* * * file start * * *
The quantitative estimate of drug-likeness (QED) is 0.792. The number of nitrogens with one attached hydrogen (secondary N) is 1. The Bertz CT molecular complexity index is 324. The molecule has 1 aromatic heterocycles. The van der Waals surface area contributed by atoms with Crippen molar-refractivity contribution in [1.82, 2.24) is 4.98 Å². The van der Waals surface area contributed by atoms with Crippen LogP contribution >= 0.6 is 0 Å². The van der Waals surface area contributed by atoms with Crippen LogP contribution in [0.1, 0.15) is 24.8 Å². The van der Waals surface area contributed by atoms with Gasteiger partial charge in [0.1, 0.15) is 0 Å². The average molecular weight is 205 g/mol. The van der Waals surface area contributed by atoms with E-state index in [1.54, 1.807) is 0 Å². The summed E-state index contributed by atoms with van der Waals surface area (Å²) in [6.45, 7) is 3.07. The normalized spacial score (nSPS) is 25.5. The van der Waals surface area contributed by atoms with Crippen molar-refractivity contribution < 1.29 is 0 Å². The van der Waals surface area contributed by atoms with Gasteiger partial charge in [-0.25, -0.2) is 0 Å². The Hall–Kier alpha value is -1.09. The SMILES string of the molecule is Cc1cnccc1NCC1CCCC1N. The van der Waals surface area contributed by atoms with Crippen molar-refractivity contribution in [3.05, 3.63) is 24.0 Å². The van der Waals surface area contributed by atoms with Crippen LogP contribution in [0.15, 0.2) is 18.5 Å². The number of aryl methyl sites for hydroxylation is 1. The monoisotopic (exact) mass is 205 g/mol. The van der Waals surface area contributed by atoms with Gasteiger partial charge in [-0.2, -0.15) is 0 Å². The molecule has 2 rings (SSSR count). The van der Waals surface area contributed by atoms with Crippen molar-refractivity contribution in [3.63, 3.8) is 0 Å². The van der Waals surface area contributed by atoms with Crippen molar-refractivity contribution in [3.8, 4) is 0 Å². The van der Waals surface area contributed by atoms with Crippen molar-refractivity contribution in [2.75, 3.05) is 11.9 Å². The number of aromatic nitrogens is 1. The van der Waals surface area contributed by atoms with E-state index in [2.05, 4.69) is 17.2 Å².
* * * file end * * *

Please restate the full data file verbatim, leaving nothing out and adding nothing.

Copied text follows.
The quantitative estimate of drug-likeness (QED) is 0.792. The number of nitrogens with one attached hydrogen (secondary N) is 1. The Bertz CT molecular complexity index is 324. The molecule has 1 aromatic heterocycles. The van der Waals surface area contributed by atoms with Crippen molar-refractivity contribution in [1.82, 2.24) is 4.98 Å². The van der Waals surface area contributed by atoms with Crippen LogP contribution >= 0.6 is 0 Å². The van der Waals surface area contributed by atoms with Crippen LogP contribution in [0.1, 0.15) is 24.8 Å². The van der Waals surface area contributed by atoms with Gasteiger partial charge in [0.1, 0.15) is 0 Å². The average molecular weight is 205 g/mol. The van der Waals surface area contributed by atoms with E-state index in [1.54, 1.807) is 0 Å². The summed E-state index contributed by atoms with van der Waals surface area (Å²) in [6.45, 7) is 3.07. The normalized spacial score (nSPS) is 25.5. The van der Waals surface area contributed by atoms with Crippen molar-refractivity contribution < 1.29 is 0 Å². The van der Waals surface area contributed by atoms with Gasteiger partial charge in [-0.25, -0.2) is 0 Å². The Hall–Kier alpha value is -1.09. The SMILES string of the molecule is Cc1cnccc1NCC1CCCC1N. The van der Waals surface area contributed by atoms with Crippen molar-refractivity contribution in [3.05, 3.63) is 24.0 Å². The van der Waals surface area contributed by atoms with Crippen LogP contribution in [0.15, 0.2) is 18.5 Å². The number of aryl methyl sites for hydroxylation is 1. The monoisotopic (exact) mass is 205 g/mol. The van der Waals surface area contributed by atoms with Gasteiger partial charge in [-0.2, -0.15) is 0 Å². The molecule has 2 rings (SSSR count). The van der Waals surface area contributed by atoms with Crippen molar-refractivity contribution in [3.63, 3.8) is 0 Å². The van der Waals surface area contributed by atoms with Crippen molar-refractivity contribution in [3.8, 4) is 0 Å². The van der Waals surface area contributed by atoms with Crippen molar-refractivity contribution in [2.75, 3.05) is 11.9 Å². The number of aromatic nitrogens is 1. The van der Waals surface area contributed by atoms with E-state index in [2.05, 4.69) is 17.2 Å².